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ASHULIA: Bangladesh garment factories reopened Wednesday as hundreds of thousands of workers returned to key manufacturing hubs after days of violent protests demanding a near-tripling of the minimum wage.

The South Asian country has been rocked by the worst labour unrest in a decade, with tens of thousands of workers clashing with police for a 23,000 taka ($208) minimum monthly wage, up from the 8,300 taka set by the government five years ago.

Bangladesh’s 3,500 garment factories account for around 85 percent of its $55 billion in annual exports, supplying many of the world’s top brands including Levi’s, Zara and H&M.

But conditions are dire for many of the sector’s four million workers who have been hard hit by soaring prices of food, house rents and costs of education and healthcare.

Rights groups have said that many workers are half-starving.

A government-appointed panel raised the sector’s wage last week by 56.25 percent to 12,500 taka, but garment workers have rejected the hike, sparking further protests with at least 70 factories ransacked.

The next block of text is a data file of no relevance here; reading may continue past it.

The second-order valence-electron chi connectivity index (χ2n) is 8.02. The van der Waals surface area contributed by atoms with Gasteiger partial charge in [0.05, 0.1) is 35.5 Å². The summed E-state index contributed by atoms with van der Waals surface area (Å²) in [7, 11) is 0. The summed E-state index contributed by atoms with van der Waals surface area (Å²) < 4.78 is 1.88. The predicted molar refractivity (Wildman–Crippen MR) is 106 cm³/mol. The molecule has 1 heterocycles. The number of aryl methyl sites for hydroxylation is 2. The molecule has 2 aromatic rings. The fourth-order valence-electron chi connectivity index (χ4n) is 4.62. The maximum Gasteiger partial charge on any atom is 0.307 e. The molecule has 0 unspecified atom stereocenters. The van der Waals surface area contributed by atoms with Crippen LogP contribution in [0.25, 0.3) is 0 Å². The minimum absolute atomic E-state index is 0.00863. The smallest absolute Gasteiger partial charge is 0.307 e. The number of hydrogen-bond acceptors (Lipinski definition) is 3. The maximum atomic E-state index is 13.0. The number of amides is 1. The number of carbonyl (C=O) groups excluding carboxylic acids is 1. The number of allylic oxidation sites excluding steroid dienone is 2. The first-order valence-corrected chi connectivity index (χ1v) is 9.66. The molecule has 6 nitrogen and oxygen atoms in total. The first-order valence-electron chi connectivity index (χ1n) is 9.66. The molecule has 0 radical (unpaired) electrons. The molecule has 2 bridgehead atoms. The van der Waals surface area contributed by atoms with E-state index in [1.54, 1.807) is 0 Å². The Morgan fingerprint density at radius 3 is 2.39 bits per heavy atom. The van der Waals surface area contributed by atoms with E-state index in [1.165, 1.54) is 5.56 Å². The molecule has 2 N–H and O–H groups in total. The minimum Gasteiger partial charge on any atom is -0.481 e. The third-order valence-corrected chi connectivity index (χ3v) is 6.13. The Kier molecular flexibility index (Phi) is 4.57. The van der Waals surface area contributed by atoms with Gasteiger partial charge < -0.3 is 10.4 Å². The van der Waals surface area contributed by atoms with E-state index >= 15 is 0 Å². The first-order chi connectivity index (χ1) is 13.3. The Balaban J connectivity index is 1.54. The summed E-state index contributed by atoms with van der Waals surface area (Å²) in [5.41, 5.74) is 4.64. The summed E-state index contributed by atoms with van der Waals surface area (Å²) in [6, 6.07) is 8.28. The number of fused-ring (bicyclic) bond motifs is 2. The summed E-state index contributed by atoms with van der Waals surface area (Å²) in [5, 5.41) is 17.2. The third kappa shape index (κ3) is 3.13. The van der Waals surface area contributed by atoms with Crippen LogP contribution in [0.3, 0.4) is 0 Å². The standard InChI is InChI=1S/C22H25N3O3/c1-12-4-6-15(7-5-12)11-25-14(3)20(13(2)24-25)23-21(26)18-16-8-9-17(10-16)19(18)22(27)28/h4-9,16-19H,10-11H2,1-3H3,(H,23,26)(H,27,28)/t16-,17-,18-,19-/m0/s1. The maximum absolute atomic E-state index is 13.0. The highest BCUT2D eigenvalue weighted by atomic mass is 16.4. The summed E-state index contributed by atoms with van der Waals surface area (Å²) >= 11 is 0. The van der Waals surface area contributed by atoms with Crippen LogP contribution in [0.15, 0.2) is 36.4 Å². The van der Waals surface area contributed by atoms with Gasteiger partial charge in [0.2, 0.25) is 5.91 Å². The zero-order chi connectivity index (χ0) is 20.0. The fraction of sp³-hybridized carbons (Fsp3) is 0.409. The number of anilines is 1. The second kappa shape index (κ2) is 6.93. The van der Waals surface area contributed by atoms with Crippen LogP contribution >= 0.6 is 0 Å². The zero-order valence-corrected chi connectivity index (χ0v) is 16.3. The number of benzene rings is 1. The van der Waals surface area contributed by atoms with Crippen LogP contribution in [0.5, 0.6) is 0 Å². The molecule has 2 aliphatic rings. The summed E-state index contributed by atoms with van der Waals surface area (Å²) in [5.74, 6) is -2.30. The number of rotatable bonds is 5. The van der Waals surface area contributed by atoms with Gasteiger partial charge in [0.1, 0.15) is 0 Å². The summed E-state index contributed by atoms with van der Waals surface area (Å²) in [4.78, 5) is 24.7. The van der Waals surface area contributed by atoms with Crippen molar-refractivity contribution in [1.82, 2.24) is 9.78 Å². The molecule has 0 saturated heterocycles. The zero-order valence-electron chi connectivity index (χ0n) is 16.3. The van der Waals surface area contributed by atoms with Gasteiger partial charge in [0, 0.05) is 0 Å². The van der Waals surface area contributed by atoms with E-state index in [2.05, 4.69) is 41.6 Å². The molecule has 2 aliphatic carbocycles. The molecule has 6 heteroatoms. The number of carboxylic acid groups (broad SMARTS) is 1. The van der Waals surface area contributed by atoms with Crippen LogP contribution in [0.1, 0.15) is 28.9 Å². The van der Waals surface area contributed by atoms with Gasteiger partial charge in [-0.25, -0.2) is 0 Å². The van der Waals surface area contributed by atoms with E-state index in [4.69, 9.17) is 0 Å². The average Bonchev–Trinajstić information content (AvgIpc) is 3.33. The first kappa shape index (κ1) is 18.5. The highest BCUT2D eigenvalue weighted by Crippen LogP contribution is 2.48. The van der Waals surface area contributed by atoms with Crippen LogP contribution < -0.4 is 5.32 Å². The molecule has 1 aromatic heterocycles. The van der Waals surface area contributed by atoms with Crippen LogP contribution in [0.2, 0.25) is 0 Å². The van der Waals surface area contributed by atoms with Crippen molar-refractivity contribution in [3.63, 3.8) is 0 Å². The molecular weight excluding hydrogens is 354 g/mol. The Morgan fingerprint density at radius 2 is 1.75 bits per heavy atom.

But top union leader Babul Akhter said on Wednesday that while they still rejected the 12,500 taka minimum wage, he urged the workers to return to factories.

“We’ve not budged from our demand for 23,000 minimum wage,” Akhter told AFP.

150 Bangladesh garment factories shut, 11,000 workers charged

“We have also asked the government to release all detained workers and scrap the charges against 23,000 workers.”

Police said scores of factories, which were shut down due to the protests at the main trouble-spots of Ashulia and Gazipur last week, reopened after the manufacturers held talks with the workers over the past two days.

“Hundreds of thousands of workers entered the factories,” Sarwar Alam, the head of Ashulia industrial police unit, told AFP.

“There is no violence. All factories are open.”

Violence triggered by the wage protests left at least four workers dead, including three who were shot by police. Nearly 140 workers and around half a dozen union organisers were arrested over the clashes, according to police.

At least 10,000 unidentified garment workers were also charged with violence as part of the crackdown, police said.

Bangladesh Prime Minister Sheikh Hasina last week rejected any more wage hikes and warned that the protests could cost jobs.

Some of her key ministers and dozens lawmakers of her ruling Awami League party are powerful garment manufacturers.

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